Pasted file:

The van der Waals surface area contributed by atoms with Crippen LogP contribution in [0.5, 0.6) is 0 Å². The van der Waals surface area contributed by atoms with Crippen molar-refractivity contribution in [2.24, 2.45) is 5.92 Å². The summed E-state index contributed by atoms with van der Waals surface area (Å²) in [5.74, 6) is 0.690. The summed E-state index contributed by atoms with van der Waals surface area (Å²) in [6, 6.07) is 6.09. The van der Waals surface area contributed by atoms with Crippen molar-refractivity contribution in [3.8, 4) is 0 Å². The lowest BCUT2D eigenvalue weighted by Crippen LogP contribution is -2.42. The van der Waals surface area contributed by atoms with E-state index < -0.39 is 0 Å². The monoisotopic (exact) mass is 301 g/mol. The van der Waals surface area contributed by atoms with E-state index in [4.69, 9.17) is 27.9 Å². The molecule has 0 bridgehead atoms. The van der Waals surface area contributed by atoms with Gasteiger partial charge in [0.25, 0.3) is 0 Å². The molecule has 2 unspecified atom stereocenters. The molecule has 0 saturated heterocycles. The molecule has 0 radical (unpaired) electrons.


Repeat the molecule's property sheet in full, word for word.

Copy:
The van der Waals surface area contributed by atoms with Crippen LogP contribution in [0.5, 0.6) is 0 Å². The van der Waals surface area contributed by atoms with Crippen molar-refractivity contribution in [2.24, 2.45) is 5.92 Å². The summed E-state index contributed by atoms with van der Waals surface area (Å²) in [5.74, 6) is 0.690. The summed E-state index contributed by atoms with van der Waals surface area (Å²) in [6, 6.07) is 6.09. The van der Waals surface area contributed by atoms with Crippen molar-refractivity contribution in [3.8, 4) is 0 Å². The lowest BCUT2D eigenvalue weighted by Crippen LogP contribution is -2.42. The van der Waals surface area contributed by atoms with E-state index < -0.39 is 0 Å². The monoisotopic (exact) mass is 301 g/mol. The van der Waals surface area contributed by atoms with E-state index in [4.69, 9.17) is 27.9 Å². The molecule has 0 bridgehead atoms. The van der Waals surface area contributed by atoms with Gasteiger partial charge in [0.25, 0.3) is 0 Å². The molecule has 2 unspecified atom stereocenters. The molecule has 0 saturated heterocycles. The molecule has 0 radical (unpaired) electrons.